NOTE.— Quarter-to-quarter percent changes (growth rates) are calculated from unrounded data and are not annualized. Quarterly estimates are expressed at seasonally adjusted annual rates, unless otherwise specified. Quarter-to-quarter dollar changes are differences between published estimates.

Definitions

Personal income is the income received by all persons from all sources. Personal income is the sum of net earnings by place of residence, property income, and personal current transfer receipts. Property income is rental income of persons, personal dividend income, and personal interest income. Net earnings is earnings by place of work (the sum of wage and salary disbursements, supplements to wages and salaries, and proprietors’ income) less contributions for government social insurance, plus an adjustment to convert earnings by place of work to a place-of-residence basis. Personal income is measured before the deduction of personal income taxes and other personal taxes and is reported in current dollars (no adjustment is made for price changes).

The estimate of personal income in the United States is derived as the sum of the state estimates and the estimate for the District of Columbia; it differs from the estimate of personal income in the national income and product accounts (NIPAs) because of differences in coverage, in the methodologies used to prepare the estimates, and in the timing of the availability of source data.

BEA groups all 50 states and the District of Columbia into eight distinct regions for purposes of data collecting and analyses: New England (Connecticut, Maine, Massachusetts, New Hampshire, Rhode Island, and Vermont); Mideast (Delaware, District of Columbia, Maryland, New Jersey, New York, and Pennsylvania); Great Lakes (Illinois, Indiana, Michigan, Ohio, and Wisconsin); Plains (Iowa, Kansas, Minnesota, Missouri, Nebraska, North Dakota, and South Dakota); Southeast (Alabama, Arkansas, Florida, Georgia, Kentucky, Louisiana, Mississippi, North Carolina, South Carolina, Tennessee, Virginia, and West Virginia); Southwest (Arizona, New Mexico, Oklahoma, and Texas); Rocky Mountain (Colorado, Idaho, Montana, Utah, and Wyoming); and Far West (Alaska, California, Hawaii, Nevada, Oregon, and Washington).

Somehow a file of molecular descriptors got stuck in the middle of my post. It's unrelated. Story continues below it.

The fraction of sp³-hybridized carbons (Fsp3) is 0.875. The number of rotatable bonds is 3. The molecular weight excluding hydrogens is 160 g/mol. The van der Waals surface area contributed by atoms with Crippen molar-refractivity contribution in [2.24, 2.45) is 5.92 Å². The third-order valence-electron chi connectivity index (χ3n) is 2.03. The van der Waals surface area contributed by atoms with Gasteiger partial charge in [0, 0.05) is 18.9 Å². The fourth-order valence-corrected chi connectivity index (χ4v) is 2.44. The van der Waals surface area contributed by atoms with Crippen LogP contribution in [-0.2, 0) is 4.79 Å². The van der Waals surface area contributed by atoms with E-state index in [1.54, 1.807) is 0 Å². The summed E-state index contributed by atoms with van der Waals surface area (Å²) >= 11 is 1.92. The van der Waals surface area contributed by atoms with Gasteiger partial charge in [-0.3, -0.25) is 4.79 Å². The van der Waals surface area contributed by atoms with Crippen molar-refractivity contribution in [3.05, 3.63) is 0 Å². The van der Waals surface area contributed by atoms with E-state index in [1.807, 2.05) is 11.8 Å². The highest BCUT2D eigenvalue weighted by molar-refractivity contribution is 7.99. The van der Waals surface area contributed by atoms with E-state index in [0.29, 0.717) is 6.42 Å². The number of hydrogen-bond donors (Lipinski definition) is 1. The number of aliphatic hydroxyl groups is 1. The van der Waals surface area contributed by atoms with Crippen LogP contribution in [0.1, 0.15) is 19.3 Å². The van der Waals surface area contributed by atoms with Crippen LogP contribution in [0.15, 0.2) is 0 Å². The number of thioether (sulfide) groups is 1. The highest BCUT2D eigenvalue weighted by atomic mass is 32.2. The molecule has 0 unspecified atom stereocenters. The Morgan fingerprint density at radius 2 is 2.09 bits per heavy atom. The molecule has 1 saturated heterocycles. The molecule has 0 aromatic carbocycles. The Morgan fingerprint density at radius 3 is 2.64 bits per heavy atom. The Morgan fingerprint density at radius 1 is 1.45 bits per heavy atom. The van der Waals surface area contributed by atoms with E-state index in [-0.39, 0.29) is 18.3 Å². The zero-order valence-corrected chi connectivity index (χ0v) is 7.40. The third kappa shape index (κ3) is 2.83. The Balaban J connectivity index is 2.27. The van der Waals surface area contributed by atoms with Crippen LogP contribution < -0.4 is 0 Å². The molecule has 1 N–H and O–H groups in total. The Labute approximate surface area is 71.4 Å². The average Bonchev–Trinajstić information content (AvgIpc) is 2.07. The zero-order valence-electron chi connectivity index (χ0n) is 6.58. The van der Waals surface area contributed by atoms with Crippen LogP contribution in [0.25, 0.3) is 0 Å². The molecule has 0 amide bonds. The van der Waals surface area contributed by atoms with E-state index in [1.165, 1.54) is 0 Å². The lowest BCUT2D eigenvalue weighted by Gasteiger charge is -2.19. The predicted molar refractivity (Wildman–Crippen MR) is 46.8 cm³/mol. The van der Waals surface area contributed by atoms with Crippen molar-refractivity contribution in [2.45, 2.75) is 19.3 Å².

State personal income statistics provide a framework for analyzing current economic conditions in each state and can serve as a basis for decision making. For example:

  • Federal government agencies use the statistics as a basis for allocating funds and determining matching grants to states. The statistics are also used in forecasting models to project energy and water use.
  • State governments use the statistics to project tax revenues and the need for public services.
  • Academic regional economists use the statistics for applied research.
  • Businesses, trade associations, and labor organizations use the statistics for market research.

BEA's national, international, regional, and industry estimates; the Survey of Current Business; and BEA news releases are available without charge on BEA's Web site at www.bea.gov. By visiting the site, you can also subscribe to receive free e-mail summaries of BEA releases and announcements.

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Next state personal income release – December 19, 2012, at 8:30 A.M. for state personal income, third quarter 2012.